The next morning, I got out my copy of Robert Frost’s Collected Poems and found “Good-by And Keep Cold” which was included in Frost’s fourth full-length book, New Hampshire, published in 1923. I ended up that morning reading all those poems in that book. What fascinated me was the unity of that book’s theme—paradox in all its manifestations, not only in subject and speaker, but also within each poem’s words and lines.  “Good-by And Keep Cold” begins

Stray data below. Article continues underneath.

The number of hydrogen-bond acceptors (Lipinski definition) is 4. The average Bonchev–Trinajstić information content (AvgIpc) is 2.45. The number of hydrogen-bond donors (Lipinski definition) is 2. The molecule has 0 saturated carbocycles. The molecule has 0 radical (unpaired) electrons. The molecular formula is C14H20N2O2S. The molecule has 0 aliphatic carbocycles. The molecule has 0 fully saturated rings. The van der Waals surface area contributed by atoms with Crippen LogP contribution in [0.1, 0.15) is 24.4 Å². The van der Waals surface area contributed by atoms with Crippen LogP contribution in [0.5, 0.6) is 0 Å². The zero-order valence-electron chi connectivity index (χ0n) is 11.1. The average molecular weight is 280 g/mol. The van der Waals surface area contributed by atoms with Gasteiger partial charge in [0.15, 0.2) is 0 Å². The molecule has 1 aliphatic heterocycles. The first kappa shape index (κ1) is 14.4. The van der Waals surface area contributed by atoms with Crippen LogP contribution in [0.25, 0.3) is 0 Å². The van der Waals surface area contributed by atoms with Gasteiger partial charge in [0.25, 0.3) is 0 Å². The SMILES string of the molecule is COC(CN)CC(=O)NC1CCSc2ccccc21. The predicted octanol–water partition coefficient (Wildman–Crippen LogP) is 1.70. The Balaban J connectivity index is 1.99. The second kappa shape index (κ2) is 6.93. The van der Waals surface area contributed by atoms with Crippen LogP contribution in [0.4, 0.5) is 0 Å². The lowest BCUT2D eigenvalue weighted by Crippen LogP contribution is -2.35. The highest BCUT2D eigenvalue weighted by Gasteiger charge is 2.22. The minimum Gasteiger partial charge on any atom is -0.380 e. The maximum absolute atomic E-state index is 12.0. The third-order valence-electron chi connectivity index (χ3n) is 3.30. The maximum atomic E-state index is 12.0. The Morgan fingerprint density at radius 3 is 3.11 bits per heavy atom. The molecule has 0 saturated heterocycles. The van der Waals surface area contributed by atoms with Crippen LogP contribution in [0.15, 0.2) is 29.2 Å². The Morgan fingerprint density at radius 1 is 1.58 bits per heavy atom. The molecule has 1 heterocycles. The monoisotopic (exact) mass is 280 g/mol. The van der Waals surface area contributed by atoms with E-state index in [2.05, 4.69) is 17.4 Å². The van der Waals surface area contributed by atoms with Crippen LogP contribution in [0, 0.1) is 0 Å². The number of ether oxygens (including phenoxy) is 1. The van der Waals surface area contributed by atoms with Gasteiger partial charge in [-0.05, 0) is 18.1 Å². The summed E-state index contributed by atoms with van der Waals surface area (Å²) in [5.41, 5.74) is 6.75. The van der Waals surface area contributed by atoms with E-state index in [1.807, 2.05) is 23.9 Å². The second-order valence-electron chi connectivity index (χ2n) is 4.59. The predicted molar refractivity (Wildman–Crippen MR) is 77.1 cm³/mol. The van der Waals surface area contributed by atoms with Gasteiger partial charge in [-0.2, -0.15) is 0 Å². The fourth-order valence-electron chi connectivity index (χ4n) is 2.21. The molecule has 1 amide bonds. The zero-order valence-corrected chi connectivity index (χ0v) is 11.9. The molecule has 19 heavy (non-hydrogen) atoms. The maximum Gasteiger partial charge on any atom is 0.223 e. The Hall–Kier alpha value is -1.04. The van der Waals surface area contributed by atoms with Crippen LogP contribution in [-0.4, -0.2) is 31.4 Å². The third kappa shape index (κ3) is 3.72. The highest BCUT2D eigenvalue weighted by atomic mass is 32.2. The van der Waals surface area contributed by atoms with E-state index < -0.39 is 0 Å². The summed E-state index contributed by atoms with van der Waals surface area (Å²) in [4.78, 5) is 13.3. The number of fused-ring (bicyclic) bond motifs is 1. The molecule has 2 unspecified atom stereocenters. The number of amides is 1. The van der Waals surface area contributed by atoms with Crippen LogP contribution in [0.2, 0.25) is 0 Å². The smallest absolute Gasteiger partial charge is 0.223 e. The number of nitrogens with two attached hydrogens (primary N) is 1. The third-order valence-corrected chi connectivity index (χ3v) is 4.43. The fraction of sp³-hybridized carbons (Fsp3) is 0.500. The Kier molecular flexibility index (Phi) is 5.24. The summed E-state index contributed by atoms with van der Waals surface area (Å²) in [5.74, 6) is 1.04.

This saying goodby on the edge of the dark
And the cold to an orchard so young in the bark
Reminds me of all that can happen to harm
An orchard…

Then, Frost goes on in heroic couplets discussing all the threats both live and weather-related that can befall the young orchard he has recently planted on the far north side hill of his farm as he leaves it to winter. He is of the opinion that an early spring, quick thaw-freeze cycle is a fruit tree’s most dangerous threat, thus he bids his orchard farewell:

I wish I could promise to lie in the night
And think of an orchard’s arboreal plight
When slowly (and nobody comes with a light)
Its heart sinks lower under the sod.
But something has to be left to God.